August 2, 2011
Nostalgia as Inspiration
When I visit the Jersey shore, childhood memories come bubbling up: the delicious honeysuckle whose nectar my father taught us to sip...
The library of my youthful summers; one summer in particular stays with me, which I spent combing the stacks for any and every book on myths of different cultures...
The homes with porches filled with summer furniture, a table set aside for a picture puzzle for rainy days. All these things and more touch my heart. In his novel Ignorance, Milan Kundera explores the concept of nostalgia, and how it affects those who left their homes in Czechoslovakia with the takeover of the communists and their feeling about return in 1989. In his second chapter he writes "The Greek word for 'return' is nostos. Algos means 'suffering'. So nostalgia is the suffering caused by an unappeased yearning to return." A simpler definition might be a "longing for home". The word nostalgia, which I think expresses a beautiful feeling, has been diminished and belittled by being associated with the excessively sentimental.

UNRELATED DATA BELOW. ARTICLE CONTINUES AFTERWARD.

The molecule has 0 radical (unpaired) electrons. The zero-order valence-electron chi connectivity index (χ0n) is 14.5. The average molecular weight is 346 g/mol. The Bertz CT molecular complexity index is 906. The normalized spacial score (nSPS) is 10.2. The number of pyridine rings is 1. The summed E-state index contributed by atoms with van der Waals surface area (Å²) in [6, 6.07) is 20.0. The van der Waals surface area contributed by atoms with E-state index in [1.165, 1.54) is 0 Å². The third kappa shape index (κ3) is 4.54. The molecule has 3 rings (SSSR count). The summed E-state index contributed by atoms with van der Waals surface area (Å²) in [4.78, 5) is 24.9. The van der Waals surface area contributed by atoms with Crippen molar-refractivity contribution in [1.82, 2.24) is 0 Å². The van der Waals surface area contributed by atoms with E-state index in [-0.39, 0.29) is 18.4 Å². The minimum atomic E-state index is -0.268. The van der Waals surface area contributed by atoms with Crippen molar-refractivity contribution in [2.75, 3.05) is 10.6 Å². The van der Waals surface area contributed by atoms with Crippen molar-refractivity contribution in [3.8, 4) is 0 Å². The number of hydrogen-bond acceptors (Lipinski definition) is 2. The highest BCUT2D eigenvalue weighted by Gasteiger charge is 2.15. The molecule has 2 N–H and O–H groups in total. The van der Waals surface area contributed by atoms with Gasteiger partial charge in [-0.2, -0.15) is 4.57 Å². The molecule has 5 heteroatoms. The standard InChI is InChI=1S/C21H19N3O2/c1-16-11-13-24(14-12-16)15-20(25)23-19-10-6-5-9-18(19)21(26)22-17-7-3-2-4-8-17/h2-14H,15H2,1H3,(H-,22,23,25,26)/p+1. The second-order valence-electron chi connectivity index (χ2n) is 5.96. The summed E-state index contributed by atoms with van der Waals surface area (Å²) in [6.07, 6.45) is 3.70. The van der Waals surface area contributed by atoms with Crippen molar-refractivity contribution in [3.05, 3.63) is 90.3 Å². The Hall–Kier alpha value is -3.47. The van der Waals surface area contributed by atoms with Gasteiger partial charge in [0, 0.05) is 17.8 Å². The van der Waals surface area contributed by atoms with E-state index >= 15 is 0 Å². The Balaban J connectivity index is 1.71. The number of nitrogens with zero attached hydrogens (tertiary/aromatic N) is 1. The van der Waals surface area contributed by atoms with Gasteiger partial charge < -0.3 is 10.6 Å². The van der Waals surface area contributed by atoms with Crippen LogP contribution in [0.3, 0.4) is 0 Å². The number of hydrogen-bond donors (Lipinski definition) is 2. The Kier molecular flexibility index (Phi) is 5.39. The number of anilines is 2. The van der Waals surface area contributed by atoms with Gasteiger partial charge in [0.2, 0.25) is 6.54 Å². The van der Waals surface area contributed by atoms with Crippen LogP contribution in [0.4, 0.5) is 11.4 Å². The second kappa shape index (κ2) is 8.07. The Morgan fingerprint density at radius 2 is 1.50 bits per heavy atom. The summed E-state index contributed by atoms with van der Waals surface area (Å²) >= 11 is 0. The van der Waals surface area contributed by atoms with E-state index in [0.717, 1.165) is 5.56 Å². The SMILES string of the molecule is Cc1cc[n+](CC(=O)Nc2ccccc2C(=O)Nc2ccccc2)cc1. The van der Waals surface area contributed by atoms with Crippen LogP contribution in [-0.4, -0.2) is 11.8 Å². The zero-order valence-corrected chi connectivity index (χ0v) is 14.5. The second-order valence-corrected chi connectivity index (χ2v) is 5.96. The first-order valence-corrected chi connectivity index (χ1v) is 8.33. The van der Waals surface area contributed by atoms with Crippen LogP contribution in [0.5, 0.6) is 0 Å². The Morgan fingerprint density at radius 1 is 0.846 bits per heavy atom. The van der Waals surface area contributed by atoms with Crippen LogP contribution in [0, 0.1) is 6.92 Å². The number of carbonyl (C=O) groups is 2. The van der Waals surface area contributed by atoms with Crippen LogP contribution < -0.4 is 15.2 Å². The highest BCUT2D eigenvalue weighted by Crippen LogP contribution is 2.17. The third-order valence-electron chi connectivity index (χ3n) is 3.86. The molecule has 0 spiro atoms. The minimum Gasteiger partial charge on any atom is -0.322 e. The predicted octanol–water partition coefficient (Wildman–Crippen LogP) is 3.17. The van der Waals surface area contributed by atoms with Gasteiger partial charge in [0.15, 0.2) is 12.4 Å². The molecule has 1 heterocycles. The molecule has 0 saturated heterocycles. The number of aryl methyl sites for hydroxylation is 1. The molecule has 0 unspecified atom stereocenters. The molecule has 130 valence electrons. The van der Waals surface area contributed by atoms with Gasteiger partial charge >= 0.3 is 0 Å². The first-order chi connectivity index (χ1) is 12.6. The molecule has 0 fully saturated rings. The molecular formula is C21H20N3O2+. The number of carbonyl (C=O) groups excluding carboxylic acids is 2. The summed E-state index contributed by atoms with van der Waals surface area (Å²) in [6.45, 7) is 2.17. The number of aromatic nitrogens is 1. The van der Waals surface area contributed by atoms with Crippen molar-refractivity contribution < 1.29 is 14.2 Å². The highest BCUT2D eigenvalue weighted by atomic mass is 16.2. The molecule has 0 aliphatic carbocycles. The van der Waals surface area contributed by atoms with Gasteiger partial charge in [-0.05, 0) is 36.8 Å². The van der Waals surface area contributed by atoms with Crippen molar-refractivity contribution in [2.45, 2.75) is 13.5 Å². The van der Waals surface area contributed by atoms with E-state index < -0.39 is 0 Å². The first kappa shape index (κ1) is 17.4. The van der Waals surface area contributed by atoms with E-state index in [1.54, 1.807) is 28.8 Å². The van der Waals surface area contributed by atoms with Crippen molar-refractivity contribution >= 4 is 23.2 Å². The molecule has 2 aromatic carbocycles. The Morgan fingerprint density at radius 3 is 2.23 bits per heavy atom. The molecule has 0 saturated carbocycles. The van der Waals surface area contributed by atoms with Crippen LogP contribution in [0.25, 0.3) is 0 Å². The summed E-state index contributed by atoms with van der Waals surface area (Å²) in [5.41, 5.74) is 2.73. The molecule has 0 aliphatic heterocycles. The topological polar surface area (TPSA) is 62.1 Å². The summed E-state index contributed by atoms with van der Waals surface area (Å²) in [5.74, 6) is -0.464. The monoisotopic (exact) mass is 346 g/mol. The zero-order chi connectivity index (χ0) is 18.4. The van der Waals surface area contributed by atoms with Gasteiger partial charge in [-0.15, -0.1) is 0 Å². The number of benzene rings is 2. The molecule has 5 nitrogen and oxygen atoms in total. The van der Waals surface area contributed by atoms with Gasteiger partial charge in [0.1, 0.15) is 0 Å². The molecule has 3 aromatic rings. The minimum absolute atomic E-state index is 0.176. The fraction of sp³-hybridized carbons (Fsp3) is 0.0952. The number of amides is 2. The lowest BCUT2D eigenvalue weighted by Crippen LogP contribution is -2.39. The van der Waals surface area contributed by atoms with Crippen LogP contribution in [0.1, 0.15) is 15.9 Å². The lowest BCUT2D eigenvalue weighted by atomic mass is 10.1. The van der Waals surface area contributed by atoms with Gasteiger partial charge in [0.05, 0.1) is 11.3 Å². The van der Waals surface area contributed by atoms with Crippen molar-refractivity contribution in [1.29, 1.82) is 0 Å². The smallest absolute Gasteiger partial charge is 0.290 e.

My earliest exhibited work consisted of paintings of domestic architecture, which allowed me to balance the strong planar geometries with architectural details. When I began doing this series I thought of it in those abstract terms, not considering the emotional coloring that comes with lived-in houses. After some time, though, I realized that my childhood summers at the shore had a tremendous influence on my choice of subject matter: my parents would take us on drives to look at houses in towns around Bradley Beach, where they were likely to be large and beautiful. From a young age I was taught to notice and admire the domestic architecture of small towns.
As years passed, I began to include the landscape around houses and outbuildings, and my focus slowly shifted to the agricultural landscape and then to its implements. But I believe that my nostalgia, my sweet feeling, for the architecture of summer was a powerful force in my early painting choices. Have any of you been inspired by your "longing for home"?